I am tempted to follow Tony Blair and say my answer is the same I have given you a hundred times before.

QUESTION:

I am tempted to give the same answer you gave a couple of moments ago to that reply.

PRIME MINISTER:

But you know the answer I have given you, you can look it up.

QUESTION:

But what is your current position on the single currency?

PRIME MINISTER:

You know what our position is on the single currency, we went all through this the other day, I am not being side-tracked again, lots of other messages today.

QUESTION:

And the prospects of it changing before the election?

PRIME MINISTER:

You know the answer to that question, I am not getting side-tracked on that again today.

QUESTION:

I wouldn't be asking you if I knew the answer.

QUESTION:

That is all you are getting today.

QUESTION:

On Europe the other day, you suggested that you had found a way of unlocking the principal problem of let us call it modernisation of the Europe Union?

PRIME MINISTER:

It was the IGC I was talking about.

QUESTION:

Yes, but at the same time you said you thought it would be something that for some EU member states would be difficult to swallow. Isn't that a contradiction in terms?

PRIME MINISTER:

Lots of things are difficult to swallow, but the negotiations at Amsterdam will have to be agreed by unanimity. And the only way in which the European Community can develop is the way I have set out. Now some people are very federalist because they see it as being in the interests of their country. Well that is fine for them, but it isn't fine for the European Union as a whole. And have to look at the British interests and the European Union as a whole and centralism, or federalism - call it what you will, federalism means different things in Europe so it is a confusing term - isn't very appropriate for us, so we are not going to go down that route.

QUESTION:

Does that mean that if you are still Prime Minister in June that you will be throwing your weight around and saying that we are not giving ground, take or leave it?

PRIME MINISTER:

I wouldn't call it throwing my weight around. If you mean will I negotiate toughly for what I think is the British interest, the answer is I will, yes, of course.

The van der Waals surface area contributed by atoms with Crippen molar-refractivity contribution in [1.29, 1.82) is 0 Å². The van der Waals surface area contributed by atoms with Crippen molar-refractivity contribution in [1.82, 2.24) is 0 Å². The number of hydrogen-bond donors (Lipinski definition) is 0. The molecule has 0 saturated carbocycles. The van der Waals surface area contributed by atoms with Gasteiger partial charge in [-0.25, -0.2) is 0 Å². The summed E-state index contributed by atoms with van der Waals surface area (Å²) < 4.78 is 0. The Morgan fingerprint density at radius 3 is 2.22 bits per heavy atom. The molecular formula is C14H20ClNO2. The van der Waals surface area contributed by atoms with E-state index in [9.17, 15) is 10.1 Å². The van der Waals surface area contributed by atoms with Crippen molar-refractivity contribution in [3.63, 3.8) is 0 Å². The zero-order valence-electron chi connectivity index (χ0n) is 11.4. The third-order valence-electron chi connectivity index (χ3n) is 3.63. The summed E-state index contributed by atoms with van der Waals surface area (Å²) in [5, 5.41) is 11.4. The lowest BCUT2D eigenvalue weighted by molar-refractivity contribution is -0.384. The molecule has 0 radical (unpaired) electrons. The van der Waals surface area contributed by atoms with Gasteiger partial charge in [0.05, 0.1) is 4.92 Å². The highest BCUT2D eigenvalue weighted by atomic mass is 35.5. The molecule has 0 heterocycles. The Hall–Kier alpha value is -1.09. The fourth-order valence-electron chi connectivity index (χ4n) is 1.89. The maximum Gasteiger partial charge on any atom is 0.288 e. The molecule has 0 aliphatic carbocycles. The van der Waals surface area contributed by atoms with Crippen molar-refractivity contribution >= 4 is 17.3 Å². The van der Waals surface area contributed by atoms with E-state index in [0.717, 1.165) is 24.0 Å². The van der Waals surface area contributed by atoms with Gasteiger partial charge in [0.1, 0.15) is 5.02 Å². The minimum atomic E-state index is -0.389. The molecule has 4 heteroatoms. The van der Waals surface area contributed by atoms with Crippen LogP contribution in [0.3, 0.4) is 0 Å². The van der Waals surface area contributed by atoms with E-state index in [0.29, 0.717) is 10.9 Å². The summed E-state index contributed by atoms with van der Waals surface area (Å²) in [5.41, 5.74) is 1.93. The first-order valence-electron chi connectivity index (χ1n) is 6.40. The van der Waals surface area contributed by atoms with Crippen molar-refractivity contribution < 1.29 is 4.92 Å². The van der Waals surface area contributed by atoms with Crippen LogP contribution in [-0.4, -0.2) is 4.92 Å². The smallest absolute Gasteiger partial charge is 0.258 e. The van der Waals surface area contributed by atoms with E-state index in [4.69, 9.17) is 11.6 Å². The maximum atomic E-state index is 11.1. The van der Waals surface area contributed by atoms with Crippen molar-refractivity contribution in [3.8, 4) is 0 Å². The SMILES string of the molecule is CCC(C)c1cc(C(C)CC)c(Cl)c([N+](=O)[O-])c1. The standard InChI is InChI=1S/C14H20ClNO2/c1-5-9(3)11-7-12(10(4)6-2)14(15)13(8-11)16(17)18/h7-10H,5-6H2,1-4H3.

QUESTION:

You are going back tonight to take part in the Finance Bill. There is obviously quite a long period of guerilla warfare if you like from the Labour Party with the breakdown of the pairing arrangements. Are you worried that that might have an effect on your own troops, on their moral in the run-up to the election?

PRIME MINISTER:

No, I am not. The Conservative Party is getting ready for an election. It is a very important election. There is a lot at stake, as there always is in elections. This instance, in many ways, has more at stake than there usually is, because the state of the economy will open up more options for the next parliament than traditionally has been the case over the last 25 - 50 years. So I think the Conservative Party in Parliament and beyond it will recognise that.

QUESTION:

You have spoken about the need for Labour to flesh out more detail on its policies. Do you have any intention in the campaign to give a firm date by which you might reach your goal of reducing the base rate of tax to 20p or reduce capital taxes?

PRIME MINISTER:

No, I don't have a firm date. We are setting out an objective, much as we originally set out the objective from 33 pence to 25 pence in the basic rate of tax without a timescale, we are setting out the objective. We will do it prudently, I am not going to put a timescale on it, but that is our objective to reduce taxes in that way and as and when it is financially possible to do it, we will do it. But I am not going to tie myself to an artificial timescale, neither do I think it would be politically wise to do so.

QUESTION:

What sort of manifesto are you looking for, are you looking for a radical manifesto or a fairly cautious safety-first manifesto?

PRIME MINISTER:

I think you will find some interesting things in the manifesto when it comes, perhaps I can just say that.